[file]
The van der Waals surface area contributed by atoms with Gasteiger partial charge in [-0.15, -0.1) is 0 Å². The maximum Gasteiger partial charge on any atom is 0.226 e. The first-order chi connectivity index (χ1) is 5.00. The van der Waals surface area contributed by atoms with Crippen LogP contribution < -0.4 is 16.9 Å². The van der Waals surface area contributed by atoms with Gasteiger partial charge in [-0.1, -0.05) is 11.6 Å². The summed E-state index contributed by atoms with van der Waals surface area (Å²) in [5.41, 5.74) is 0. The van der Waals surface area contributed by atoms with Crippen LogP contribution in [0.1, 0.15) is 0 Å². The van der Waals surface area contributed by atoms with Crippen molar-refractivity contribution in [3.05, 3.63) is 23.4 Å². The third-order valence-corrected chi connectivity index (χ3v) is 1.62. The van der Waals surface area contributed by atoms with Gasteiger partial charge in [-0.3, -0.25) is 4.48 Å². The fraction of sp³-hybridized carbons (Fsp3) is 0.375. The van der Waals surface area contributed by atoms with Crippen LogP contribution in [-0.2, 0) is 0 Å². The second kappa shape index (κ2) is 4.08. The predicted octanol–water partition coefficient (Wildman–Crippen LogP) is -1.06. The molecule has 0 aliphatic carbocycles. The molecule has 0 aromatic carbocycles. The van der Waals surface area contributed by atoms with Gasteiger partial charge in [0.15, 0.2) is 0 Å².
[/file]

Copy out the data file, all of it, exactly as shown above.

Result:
The van der Waals surface area contributed by atoms with Gasteiger partial charge in [-0.15, -0.1) is 0 Å². The maximum Gasteiger partial charge on any atom is 0.226 e. The first-order chi connectivity index (χ1) is 5.00. The van der Waals surface area contributed by atoms with Crippen LogP contribution < -0.4 is 16.9 Å². The van der Waals surface area contributed by atoms with Gasteiger partial charge in [-0.1, -0.05) is 11.6 Å². The summed E-state index contributed by atoms with van der Waals surface area (Å²) in [5.41, 5.74) is 0. The van der Waals surface area contributed by atoms with Crippen LogP contribution in [0.1, 0.15) is 0 Å². The van der Waals surface area contributed by atoms with Crippen molar-refractivity contribution in [3.05, 3.63) is 23.4 Å². The third-order valence-corrected chi connectivity index (χ3v) is 1.62. The van der Waals surface area contributed by atoms with Gasteiger partial charge in [-0.3, -0.25) is 4.48 Å². The fraction of sp³-hybridized carbons (Fsp3) is 0.375. The van der Waals surface area contributed by atoms with Crippen LogP contribution in [-0.2, 0) is 0 Å². The second kappa shape index (κ2) is 4.08. The predicted octanol–water partition coefficient (Wildman–Crippen LogP) is -1.06. The molecule has 0 aliphatic carbocycles. The molecule has 0 aromatic carbocycles. The van der Waals surface area contributed by atoms with Gasteiger partial charge in [0.15, 0.2) is 0 Å².